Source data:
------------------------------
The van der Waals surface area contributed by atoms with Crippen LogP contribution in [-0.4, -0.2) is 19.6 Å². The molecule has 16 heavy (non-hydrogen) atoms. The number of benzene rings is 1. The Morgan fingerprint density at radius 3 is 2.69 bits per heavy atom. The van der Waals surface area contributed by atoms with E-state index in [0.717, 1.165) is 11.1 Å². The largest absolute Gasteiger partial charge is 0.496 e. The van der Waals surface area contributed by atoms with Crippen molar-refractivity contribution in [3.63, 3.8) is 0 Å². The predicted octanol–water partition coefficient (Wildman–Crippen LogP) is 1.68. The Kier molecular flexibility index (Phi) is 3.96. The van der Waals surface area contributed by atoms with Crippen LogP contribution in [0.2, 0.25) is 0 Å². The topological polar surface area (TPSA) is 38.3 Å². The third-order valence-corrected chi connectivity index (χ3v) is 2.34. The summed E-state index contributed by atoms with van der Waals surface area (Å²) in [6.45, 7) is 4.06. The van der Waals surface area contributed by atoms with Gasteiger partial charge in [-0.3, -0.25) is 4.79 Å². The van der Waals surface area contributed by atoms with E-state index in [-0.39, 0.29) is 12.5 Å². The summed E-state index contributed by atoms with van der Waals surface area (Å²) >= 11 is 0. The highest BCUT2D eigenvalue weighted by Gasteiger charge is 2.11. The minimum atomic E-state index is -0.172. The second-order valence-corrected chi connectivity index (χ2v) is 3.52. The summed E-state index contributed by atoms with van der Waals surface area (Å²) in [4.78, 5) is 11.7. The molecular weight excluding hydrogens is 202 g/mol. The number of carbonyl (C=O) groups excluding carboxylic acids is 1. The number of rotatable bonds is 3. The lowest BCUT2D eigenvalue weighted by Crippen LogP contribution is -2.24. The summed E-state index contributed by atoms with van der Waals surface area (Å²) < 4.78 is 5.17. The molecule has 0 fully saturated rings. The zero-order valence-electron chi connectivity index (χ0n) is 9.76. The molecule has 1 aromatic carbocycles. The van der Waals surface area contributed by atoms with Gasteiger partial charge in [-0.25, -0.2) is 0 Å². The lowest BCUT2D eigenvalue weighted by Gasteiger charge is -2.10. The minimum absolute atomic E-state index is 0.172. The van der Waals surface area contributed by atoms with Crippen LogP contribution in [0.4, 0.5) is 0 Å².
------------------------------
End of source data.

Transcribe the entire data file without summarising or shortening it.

The van der Waals surface area contributed by atoms with Crippen LogP contribution in [-0.4, -0.2) is 19.6 Å². The molecule has 16 heavy (non-hydrogen) atoms. The number of benzene rings is 1. The Morgan fingerprint density at radius 3 is 2.69 bits per heavy atom. The van der Waals surface area contributed by atoms with E-state index in [0.717, 1.165) is 11.1 Å². The largest absolute Gasteiger partial charge is 0.496 e. The van der Waals surface area contributed by atoms with Crippen molar-refractivity contribution in [3.63, 3.8) is 0 Å². The predicted octanol–water partition coefficient (Wildman–Crippen LogP) is 1.68. The Kier molecular flexibility index (Phi) is 3.96. The van der Waals surface area contributed by atoms with Crippen LogP contribution in [0.2, 0.25) is 0 Å². The topological polar surface area (TPSA) is 38.3 Å². The third-order valence-corrected chi connectivity index (χ3v) is 2.34. The summed E-state index contributed by atoms with van der Waals surface area (Å²) in [6.45, 7) is 4.06. The van der Waals surface area contributed by atoms with Gasteiger partial charge in [-0.3, -0.25) is 4.79 Å². The van der Waals surface area contributed by atoms with E-state index in [-0.39, 0.29) is 12.5 Å². The summed E-state index contributed by atoms with van der Waals surface area (Å²) >= 11 is 0. The highest BCUT2D eigenvalue weighted by Gasteiger charge is 2.11. The minimum atomic E-state index is -0.172. The second-order valence-corrected chi connectivity index (χ2v) is 3.52. The summed E-state index contributed by atoms with van der Waals surface area (Å²) in [4.78, 5) is 11.7. The molecular weight excluding hydrogens is 202 g/mol. The number of carbonyl (C=O) groups excluding carboxylic acids is 1. The number of rotatable bonds is 3. The lowest BCUT2D eigenvalue weighted by Crippen LogP contribution is -2.24. The summed E-state index contributed by atoms with van der Waals surface area (Å²) < 4.78 is 5.17. The molecule has 0 fully saturated rings. The zero-order valence-electron chi connectivity index (χ0n) is 9.76. The molecule has 1 aromatic carbocycles. The van der Waals surface area contributed by atoms with Gasteiger partial charge in [-0.25, -0.2) is 0 Å². The lowest BCUT2D eigenvalue weighted by Gasteiger charge is -2.10. The minimum absolute atomic E-state index is 0.172. The van der Waals surface area contributed by atoms with Crippen LogP contribution in [0.4, 0.5) is 0 Å².